Zoology

Animal Social Groups



Tweet
Siddharth Ramshankar's image for:
"Animal Social Groups"
Caption: 
Location: 
Image by: 
©  

Some of the most interesting material that animal behaviorists study is the interaction between members of the same species. The study of social grouping is an important task of any behaviorist. They must understand the reasons why a creature might fight to ensure the safety of another, in clear disregard of the "survival of the fittest" adage. They must understand what a society's rules are; how certain members of a group might forage, while others keep guard for predators. They must understand the body language that creatures may use to greet others, warn them from getting too close, or show enjoyment, sadness, and affection. Using this information, we can understand more about organisms found in the wild, understand how they must be treated in captivity, help creatures verging on extinction, and even see the behaviors of humans in a new light.

Social orders can be divided into two groups, solitary and group. Solitary creatures like tigers and bears tend to keep to themselves, staying with others only to mate and protect children. Group creatures may be together to protect each other, like antelope, or to help hunt, like wolves.

Solitary creatures are usually strong predators; secluded in the top tier of their food chain, and far stronger than anything that could possibly harm them. They usually gain nothing by staying in a group, and may in fact be harmed by doing such. Solitary creatures are also territorial, fiercely fending invaders from their area. These animals usually found together only to mate. For example, panthers are solitary animals, with the only groups consisting of mothers and their kittens, while adults only meet to mate. Other than these occasions, panthers stay in separate territories. They are fiercely territorial, and over the course of their life, they will stay away from territories claimed by other panthers. If solitary creatures were forced into too close of a proximity, they may disturb food balances within regions and eventually fight amongst themselves for limited resources and space.

There are several different types of groups that animals may gather in. The most common is an alpha leader group. In this type of group, one animal will hold authority over all of the other members of the group, from territory, to food, to the right to mate. This authority may be challenged at any point, leading to the possibility of exiles and outcasts within a group. These exiles have an extremely difficult time in the wild, and mortality rates amongst exiles of group creatures is extremely high. While breeding may only be held in the hands of the leaders, groups will often take care of the young as a community. An example of this type of group is a pack of wolves. They are lead by an alpha breeding pair, in this case, who lead, while those directly under them, or the beta, act as surrogate parents for the young. The most submissive in the group, the omega wolf, is the subject of the harshest treatment, but is also the one most observed to entice playfulness in the group. This type of structure is common to many animals in many harsh environments. Antelopes in a herd are capable of warning others in their group of danger. Wolves are able to hunt in a pack, bringing down creatures that are more than twice their size and weight. Hyenas can coordinate hunting strategies in packs rivaling the intelligence of some chimpanzees. Some creatures like dolphins and elephants are caring creatures that can empathize with each other and will lose emotional connection if kept in solitude. All of these creatures are strongest as a pack.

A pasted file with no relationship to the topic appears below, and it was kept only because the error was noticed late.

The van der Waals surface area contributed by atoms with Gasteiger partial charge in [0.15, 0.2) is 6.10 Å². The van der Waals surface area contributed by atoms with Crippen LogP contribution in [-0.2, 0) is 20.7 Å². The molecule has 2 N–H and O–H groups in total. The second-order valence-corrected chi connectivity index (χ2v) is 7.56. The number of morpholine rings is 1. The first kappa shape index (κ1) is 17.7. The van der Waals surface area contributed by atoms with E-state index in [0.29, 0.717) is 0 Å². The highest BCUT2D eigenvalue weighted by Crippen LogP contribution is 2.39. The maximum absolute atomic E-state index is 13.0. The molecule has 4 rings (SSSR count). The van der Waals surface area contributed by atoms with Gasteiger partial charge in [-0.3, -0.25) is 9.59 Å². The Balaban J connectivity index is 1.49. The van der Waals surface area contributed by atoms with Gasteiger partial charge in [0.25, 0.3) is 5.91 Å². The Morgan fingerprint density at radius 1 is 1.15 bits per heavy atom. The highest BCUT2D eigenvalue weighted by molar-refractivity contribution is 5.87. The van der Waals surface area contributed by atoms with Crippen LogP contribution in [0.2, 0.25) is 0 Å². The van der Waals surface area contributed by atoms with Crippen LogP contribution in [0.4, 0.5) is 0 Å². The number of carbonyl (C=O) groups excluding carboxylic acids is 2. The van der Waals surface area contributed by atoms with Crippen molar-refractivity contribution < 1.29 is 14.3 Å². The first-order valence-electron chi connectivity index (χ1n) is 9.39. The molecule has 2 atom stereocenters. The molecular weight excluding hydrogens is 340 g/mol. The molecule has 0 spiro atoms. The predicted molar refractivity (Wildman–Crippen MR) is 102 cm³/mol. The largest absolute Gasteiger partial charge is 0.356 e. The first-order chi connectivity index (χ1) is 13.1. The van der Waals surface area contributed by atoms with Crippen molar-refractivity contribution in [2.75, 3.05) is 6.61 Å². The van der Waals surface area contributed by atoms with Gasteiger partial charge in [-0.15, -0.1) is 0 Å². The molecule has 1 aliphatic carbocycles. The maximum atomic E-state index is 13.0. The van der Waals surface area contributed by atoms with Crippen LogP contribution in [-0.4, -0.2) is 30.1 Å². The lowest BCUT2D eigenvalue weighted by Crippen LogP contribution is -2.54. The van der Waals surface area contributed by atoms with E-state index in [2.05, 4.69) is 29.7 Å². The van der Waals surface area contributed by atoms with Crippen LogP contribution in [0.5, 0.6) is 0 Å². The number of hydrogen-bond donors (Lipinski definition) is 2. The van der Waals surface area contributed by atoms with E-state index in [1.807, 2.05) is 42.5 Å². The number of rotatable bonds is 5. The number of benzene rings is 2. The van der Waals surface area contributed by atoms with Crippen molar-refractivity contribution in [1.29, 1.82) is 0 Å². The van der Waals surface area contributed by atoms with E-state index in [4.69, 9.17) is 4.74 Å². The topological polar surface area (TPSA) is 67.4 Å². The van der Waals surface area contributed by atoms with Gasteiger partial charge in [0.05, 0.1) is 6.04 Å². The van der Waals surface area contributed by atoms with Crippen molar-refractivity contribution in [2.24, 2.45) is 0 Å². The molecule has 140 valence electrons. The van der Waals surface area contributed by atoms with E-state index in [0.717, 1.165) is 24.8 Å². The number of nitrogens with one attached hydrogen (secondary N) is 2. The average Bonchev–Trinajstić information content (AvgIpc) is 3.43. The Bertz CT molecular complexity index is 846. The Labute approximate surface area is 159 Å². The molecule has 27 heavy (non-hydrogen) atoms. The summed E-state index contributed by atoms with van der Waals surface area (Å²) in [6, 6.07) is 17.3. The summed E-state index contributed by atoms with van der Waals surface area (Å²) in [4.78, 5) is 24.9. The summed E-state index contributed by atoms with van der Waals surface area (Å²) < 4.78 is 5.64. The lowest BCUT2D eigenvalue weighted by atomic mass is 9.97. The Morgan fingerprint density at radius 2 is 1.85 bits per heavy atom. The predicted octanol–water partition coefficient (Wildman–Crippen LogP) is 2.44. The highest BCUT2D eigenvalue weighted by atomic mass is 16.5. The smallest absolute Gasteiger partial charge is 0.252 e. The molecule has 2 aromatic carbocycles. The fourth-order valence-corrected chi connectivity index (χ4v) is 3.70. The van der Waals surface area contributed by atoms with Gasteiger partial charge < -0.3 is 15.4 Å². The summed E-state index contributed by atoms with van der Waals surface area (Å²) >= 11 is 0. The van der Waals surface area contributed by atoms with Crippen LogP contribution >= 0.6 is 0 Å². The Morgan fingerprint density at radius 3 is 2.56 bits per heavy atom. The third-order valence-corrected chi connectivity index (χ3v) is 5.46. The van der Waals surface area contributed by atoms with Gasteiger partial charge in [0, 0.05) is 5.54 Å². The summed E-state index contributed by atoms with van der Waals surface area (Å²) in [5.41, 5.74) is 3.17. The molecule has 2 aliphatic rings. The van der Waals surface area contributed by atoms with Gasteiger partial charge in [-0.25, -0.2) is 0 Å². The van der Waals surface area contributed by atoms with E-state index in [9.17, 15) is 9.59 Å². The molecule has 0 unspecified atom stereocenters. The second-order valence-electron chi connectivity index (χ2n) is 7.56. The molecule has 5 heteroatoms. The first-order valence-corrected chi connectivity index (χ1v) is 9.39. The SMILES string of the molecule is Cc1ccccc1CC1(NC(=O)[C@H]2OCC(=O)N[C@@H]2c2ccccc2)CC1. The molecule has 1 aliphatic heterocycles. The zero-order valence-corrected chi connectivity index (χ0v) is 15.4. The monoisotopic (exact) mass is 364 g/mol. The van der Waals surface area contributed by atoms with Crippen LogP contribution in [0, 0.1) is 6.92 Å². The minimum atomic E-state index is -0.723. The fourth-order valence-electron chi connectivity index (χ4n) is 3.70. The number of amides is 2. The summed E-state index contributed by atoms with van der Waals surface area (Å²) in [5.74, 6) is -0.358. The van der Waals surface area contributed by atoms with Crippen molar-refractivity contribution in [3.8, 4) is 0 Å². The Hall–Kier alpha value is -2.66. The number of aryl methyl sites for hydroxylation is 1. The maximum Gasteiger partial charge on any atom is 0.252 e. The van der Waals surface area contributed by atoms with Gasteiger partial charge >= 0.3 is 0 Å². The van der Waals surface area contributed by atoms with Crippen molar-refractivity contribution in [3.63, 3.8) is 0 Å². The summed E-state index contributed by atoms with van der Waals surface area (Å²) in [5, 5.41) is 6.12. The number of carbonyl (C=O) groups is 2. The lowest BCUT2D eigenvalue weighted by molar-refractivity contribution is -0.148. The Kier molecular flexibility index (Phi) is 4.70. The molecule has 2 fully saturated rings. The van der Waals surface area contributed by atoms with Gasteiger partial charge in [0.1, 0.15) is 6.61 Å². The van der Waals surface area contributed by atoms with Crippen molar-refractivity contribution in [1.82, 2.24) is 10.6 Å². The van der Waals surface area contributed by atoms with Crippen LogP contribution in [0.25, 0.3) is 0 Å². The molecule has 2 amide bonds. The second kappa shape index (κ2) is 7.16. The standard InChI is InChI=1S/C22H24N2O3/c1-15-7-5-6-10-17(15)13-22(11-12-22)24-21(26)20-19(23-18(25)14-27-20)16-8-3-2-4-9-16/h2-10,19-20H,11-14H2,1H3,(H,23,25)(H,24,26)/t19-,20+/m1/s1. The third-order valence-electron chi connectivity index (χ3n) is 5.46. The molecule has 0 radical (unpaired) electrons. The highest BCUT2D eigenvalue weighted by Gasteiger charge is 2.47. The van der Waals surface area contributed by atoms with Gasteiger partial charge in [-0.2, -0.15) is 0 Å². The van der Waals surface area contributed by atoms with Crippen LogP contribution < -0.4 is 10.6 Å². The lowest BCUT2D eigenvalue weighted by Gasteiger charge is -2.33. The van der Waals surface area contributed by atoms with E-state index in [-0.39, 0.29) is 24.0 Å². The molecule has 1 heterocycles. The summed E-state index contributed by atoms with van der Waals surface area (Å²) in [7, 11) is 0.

There is another special group several species of insects adopt. The hive is an extremely large social order, sometimes consisting of tens of thousands of individuals. These nests consist of a queen, who lays eggs, male drones, who mate with the queen, and sterile workers, who tend to the hive. Ants, termites, and wasps also tend to follow this social structure. This structure allows for relatively weak creatures to successfully flourish by letting large losses to predators be offset by a very large population that continues to grow.
Social order among all of life is highly complicated. Human social order can be judged very much like the ones that are common. We may find those who find solace in a quiet, solitary environment. We may find those who cannot stand the absence of human contact. No matter what species it is, there are always intricacies that will elude us. Many researchers spend lifetimes trying to understand a particular animal, only to have the next generation come up with something that will astound them. This only shows us how amazing and mysterious life truly is.

Tweet
More about this author: Siddharth Ramshankar

From Around the Web




ARTICLE SOURCES AND CITATIONS